news:172c353d-b447-4ea6-9108-6079be4b087d_at_googlegroups.com:

Quote:
On Monday, May 4, 2020 at 2:34:40 PM UTC+10,
DecadentLinux...@decadence.org wrote:
Bill Sloman <bill.sloman_at_ieee.org> wrote in
news:8307962e-e13d-4e8b-9835-6923cfd071b8_at_googlegroups.com:

On Monday, May 4, 2020 at 1:07:00 AM UTC+10,
DecadentLinux...@decadence.org wrote:
Bill Sloman <bill.sloman_at_ieee.org> wrote in
news:b18fd15e-8efc-4fe4-97b8-24f46afaa78d_at_googlegroups.com:

That isn't what my wife's employers did. Her computer got
Microsoft up-dates just as mine did.

Companies rarely set up their machines to be
"auto-updated".

Never, in fact if they have 'an IT guy'.

This must be an exception.

No. A company WITH an IT department would NOT have a
Windows 7 box
on its network. So THAT is the exception, twerp.

My wife's computer did get up-dated to Windows 10 some time ago
(as I seem to recall mentioning). In fact it got replaced by a
newer model at the same time. The twerp here is you.

OK so now you are saying it IS two different OSes.

AGAIN, more PROOF that it is NOT an MS issue.

Not exactly. If Microsoft decided to "refine" their management of
Ethernet links, they'd probably use the same algorithm for all
their operating systems.


UR1S2pid motherfucker.

PC user class 1 thru 10, you might rate a 3.

Bill Sloman
Guest

Mon May 04, 2020 2:45 pm   



On Monday, May 4, 2020 at 10:03:53 PM UTC+10, DecadentLinux...@decadence.org wrote:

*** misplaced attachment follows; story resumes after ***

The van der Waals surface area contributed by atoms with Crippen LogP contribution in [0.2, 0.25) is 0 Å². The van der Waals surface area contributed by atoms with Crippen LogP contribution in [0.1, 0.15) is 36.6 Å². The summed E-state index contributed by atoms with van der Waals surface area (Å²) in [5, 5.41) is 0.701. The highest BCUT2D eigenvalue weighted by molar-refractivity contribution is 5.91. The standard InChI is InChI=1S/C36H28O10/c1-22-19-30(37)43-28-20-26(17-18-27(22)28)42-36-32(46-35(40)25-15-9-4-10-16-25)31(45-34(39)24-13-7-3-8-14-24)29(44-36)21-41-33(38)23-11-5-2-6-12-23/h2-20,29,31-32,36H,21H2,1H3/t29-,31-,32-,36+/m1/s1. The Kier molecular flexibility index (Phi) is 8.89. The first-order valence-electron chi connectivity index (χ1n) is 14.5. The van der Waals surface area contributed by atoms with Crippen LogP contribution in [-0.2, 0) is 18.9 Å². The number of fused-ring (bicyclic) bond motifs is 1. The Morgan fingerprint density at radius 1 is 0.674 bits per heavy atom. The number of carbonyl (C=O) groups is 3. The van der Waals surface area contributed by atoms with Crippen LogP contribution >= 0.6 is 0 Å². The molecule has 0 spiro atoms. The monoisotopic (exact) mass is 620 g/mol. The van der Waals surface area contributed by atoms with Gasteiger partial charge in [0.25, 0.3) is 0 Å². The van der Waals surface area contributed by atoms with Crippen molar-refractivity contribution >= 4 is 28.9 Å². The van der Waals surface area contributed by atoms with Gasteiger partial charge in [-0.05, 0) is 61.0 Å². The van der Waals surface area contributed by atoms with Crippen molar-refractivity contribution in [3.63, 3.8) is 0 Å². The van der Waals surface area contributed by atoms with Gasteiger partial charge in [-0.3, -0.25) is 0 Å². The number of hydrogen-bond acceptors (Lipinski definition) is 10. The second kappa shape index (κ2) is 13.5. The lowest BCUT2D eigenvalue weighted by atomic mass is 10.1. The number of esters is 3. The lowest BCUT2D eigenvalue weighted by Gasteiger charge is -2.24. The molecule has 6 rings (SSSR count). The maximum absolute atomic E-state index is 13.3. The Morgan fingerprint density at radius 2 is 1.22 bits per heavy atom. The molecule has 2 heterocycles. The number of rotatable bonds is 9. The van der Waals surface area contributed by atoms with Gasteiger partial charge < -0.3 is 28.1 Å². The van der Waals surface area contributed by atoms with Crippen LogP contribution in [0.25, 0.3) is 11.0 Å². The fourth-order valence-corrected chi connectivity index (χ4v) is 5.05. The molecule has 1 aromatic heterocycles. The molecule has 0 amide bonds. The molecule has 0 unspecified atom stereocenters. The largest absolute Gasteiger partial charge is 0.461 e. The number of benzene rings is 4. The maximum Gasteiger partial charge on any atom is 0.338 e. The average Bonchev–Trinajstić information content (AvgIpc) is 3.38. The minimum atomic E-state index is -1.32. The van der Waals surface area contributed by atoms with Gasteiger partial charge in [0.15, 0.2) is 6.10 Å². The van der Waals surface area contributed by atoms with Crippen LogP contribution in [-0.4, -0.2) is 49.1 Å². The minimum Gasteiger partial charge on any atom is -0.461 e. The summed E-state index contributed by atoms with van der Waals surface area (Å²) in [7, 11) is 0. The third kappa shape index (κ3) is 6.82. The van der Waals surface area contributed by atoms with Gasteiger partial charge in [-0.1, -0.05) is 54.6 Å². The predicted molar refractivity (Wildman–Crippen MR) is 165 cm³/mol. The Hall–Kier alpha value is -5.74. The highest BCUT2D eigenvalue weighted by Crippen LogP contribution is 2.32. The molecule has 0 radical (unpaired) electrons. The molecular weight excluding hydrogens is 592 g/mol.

Quote:
Bill Sloman <bill.sloman_at_ieee.org> wrote in
news:59133f6c-6417-494e-8120-7df13178a5a1_at_googlegroups.com:

On Monday, May 4, 2020 at 2:44:55 PM UTC+10,
DecadentLinux...@decadence.org wrote:
Bill Sloman <bill.sloman_at_ieee.org> wrote in
news:ee3514a1-70c4-43d6-8cf4-8bdbb51d6ecf_at_googlegroups.com:

On Monday, May 4, 2020 at 1:17:14 AM UTC+10,
DecadentLinux...@decadence.org wrote:
Bill Sloman <bill.sloman_at_ieee.org> wrote in
news:50c2e5b3-dfbe-4166-a4af-60aaa9f4d757_at_googlegroups.com:

snip

Google 'windows 7 direct hack vulnerability'
And an entire page pops full of hits and MS warned on Jan of
2020.

Microsoft-inspired scare stories designed to get people to move to
Windows 10.

As happens rather too frequently with you, you don't seem to know
enough about what you are talking about.

You really are Trump level stupid, boy.


And you are AlwaysWrong - which isn't remotely true either.

--
Bill Sloman, Sydney

Jasen Betts
Guest

Tue May 05, 2020 10:45 am   



On 2020-05-04, Bill Sloman <bill.sloman_at_ieee.org> wrote:
Quote:
On Monday, May 4, 2020 at 4:32:47 PM UTC+10, Jasen Betts wrote:
On 2020-05-03, mpm <mpmillard_at_aol.com> wrote:
On Saturday, May 2, 2020 at 3:40:07 AM UTC-4, Bill Sloman wrote:
I don't know if it's related, but I've had problems with my NAS server when the ISP provider changes out the modem.

Did the problem start with the "fiber to the building" transition, or do you think they're unrelated?

Otherwise, all I can offer is that we have an HP All-in-one printer that (for whatever reason) likes to change its fixed IP address from time to time. It often requires wireless-only end users to remove and reinstall the printer from the network. Very frustrating.

On the LAN side, we can lock that printer down by MAC address, and so it doesn't suffer the same problems from those who have a wired-LAN connection to our network.

turn off the printers wifi and only use the cabled connection then it
will have a static address, not that that will help much: the windows
HP drivers are failrly borked if you hsve two printers on diffferent
LANs

It's not the printer that is a problem. I just switched to a USB link.


I was answering a slightly different issue.

Quote:
The real problem is that I used to use an Ethernet over mains wiring